The great success of statistical mechanics is that it has discovered some coarse grained representations of complicated systems, under some very specific approximation. Can we learn more general coarse-grainings from data?
An interesting philosophical confusion in this idea We mix together statistical mechanics, which is about randomness from many things together, with statistics, which is about uncertainty. Hijinks ensue.
The intro to a recent workshop will do to set the scene. CECAM - (Machine) learning how to coarse-grain:
Coarse-grained (CG) models aim at a reduced description of a molecular system, offering not only practical benefits, such as significant computational advantages, but also the means to effectively test what subset of degrees of freedom and interactions are sufficient to describe physical processes of interest (Noid 2013; Voth 2008). While the last few decades have yielded significant advances in the development of coarse-grained models—from foundational considerations to practical force-field parametrization algorithms and methods—a number of strong assumptions the community makes has plagued its further development. For instance, the persistent description of nonbonded interactions in terms of pairwise functions alone puts a severe bound on the quality of these models, ultimately sacrificing accuracy and transferability.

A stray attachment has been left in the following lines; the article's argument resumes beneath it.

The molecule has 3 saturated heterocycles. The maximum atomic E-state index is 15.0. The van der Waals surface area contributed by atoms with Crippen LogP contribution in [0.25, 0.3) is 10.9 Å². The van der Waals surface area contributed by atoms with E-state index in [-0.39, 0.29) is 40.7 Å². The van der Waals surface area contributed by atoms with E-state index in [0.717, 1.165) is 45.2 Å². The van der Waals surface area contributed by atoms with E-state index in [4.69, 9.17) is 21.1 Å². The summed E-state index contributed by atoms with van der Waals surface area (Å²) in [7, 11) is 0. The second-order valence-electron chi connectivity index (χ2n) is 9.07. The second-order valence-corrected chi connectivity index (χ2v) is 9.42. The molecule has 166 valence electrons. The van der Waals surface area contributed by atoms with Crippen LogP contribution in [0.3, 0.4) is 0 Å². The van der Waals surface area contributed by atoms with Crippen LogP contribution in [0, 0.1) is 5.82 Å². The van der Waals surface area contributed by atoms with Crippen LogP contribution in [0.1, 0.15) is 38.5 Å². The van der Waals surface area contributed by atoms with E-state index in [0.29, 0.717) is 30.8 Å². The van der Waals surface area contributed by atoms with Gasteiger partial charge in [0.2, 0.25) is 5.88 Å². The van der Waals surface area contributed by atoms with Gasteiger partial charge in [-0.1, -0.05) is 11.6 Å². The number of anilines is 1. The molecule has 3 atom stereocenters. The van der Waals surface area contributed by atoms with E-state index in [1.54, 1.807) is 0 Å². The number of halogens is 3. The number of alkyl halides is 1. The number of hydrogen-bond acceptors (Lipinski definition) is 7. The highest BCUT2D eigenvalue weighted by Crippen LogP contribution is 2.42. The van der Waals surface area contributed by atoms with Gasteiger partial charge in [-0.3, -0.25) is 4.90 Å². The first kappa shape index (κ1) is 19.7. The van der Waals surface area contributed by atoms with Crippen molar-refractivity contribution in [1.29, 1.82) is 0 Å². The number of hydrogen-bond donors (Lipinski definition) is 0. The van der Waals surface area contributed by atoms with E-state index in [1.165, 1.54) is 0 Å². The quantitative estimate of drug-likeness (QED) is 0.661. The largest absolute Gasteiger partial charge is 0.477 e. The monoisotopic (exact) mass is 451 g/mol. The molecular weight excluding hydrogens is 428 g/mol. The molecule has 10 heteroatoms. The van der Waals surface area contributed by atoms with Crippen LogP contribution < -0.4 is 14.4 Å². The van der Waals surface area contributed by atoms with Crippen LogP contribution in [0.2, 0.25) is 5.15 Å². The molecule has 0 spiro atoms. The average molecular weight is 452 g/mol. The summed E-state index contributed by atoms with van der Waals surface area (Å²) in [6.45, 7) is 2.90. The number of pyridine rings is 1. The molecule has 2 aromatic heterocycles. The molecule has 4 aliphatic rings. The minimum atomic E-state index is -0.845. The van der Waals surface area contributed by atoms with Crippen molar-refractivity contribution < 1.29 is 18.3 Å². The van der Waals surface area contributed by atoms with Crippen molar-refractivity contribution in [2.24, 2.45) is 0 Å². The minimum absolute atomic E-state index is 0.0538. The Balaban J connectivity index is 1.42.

Machine learning (ML) models—a class of statistical models that systematically improve with increased training data—have recently percolated in many areas of science as a novel powerful tool . While significant developments have been made in the context of applying ML in chemistry and materials science as a way to speed-up computationally-expensive quantum-chemistry calculations [4, 5, 6, 7], the progress for CG models has been much more limited, due in part to a lack of improved computational scaling. While the development of CG force fields, using either kernels  or neural networks [8, 9, 10], have been demonstrated, there is still a need to address more complex systems and computational efficiency.